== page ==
My adventure into the world of Gamification formally began in the summer of 2012 when I received a call from a client asking me to develop a Gamification Workshop to teach problem solving skills for managers. I was honored to be asked and thanked her for thinking of me.
I assured her that I was the ideal person to hire for this design and delivery … after all, since 2003 I had earned the reputation of using games to interact and motivate participants in all my leadership, strategic thinking and communication workshops.
However, as I asked her about her objectives and outcomes ... I was quickly Googling the word “gamification.”
Truth was, at the time, I didn’t have a clue what gamification was. I had heard the term bantered around … but as of yet it wasn’t anything I had turned my focus to. A lot has happened since then.
Fortunately the first article I stumbled upon was by Adam Carstens and John Beck called “Get Ready for the Gamer Generation.” (TechTrends, 2005)
I then sat fascinated while watching a TED talk given by Californian game designer, Jane McGonigal. She says that by the time they turn 21, a dedicated gamer will spend 10,000 hours playing video games – exactly the same amount of time they will have spent in formal education.
According to McGonigal, four miraculous things happen to gamers while playing during those 10,000 hours.
- First, they become urgently optimistic, overwhelmed by a desire to win
- Second, they bond closely, as those who play together are more inclined to like and trust each other
- Third, it makes them happy over-achievers, sitting at their screens for hours in a state of focused bliss
- And finally it furnishes them with some sort of epic purpose – a larger-than-life reason for being
Indeed, if only some way could be found to make the working world a bit more like World of Warcraft, then not only would offices vanish, so would all problems of morale, lack of engagement and slackers.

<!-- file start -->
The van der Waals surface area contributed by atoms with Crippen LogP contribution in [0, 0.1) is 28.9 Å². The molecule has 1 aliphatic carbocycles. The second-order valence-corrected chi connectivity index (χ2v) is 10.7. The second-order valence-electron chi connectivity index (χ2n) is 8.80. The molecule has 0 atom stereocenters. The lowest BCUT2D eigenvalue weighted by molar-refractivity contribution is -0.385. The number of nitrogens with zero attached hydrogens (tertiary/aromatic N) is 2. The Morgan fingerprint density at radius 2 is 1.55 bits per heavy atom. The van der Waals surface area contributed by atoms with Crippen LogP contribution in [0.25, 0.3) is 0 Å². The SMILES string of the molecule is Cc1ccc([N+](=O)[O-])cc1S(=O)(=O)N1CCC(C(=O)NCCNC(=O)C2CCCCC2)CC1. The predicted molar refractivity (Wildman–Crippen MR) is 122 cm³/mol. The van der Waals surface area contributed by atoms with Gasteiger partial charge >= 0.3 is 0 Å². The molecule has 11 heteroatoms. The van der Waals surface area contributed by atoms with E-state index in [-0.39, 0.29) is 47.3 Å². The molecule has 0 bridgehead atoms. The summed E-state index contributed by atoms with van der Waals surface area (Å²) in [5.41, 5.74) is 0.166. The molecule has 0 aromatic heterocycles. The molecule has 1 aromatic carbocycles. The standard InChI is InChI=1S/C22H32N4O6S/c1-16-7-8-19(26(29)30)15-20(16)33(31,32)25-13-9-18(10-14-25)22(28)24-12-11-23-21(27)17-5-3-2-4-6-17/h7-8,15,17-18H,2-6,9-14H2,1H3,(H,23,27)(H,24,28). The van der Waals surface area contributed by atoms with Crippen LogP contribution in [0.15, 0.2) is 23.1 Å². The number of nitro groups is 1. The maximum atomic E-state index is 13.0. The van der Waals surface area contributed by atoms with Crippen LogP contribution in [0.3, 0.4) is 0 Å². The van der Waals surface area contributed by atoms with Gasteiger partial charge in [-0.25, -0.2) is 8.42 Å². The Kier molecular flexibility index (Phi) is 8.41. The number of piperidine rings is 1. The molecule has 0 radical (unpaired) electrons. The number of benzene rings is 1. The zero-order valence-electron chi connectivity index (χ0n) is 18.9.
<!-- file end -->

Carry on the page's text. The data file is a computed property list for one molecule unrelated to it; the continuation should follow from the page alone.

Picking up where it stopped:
But before I got too carried away with this high-tech nirvana, a couple of other things occurred to me. From observing the excessive gaming that went on in our recreation room, as my now 20-something sons grew up playing endless hours of games with their friends, I also remembered that video games make people lazy, grumpy, and addicted to instant gratification.
They also make you terribly inefficient: You feel productive … while achieving nothing. They make you think you can do things you can’t, like be a global ruler or score goals like Tom Brady when you're actually not in shape enough to even run round the block.
But then … don’t we see those same traits from some of the Boomers in our working world -- inefficiency, laziness and overconfidence?
Maybe the new version of the workplace run by the Gamer Generation won’t be all that different after all. It will be good and bad. Just as it is now.
Forward thinking organizations everywhere are beginning to understand the power of gamification to increase engagement as well as the bottom line and are quickly learning how to leverage its power. Let’s enter the world of Gamification together.
More Gamification Articles:
- The 4 Questions to Ask Before Implementing Gamification
- Gamification Simplified
- Why You'll LOVE Low-Tech Gamification for Corporate Training
About the Author: Monica Cornetti
Founder and CEO, Sententia www.SententiaGames.com www.monicacornetti.com
A gamification speaker and designer, Monica Cornetti is rated as a #1 Gamification Guru in the World by UK-Based Leaderboarded. She is the author of the book Totally Awesome Training Activity Guide: Put Gamification to Work for You, writes The Gamification Report blog, and hosts the weekly Gamification Talk Radio program.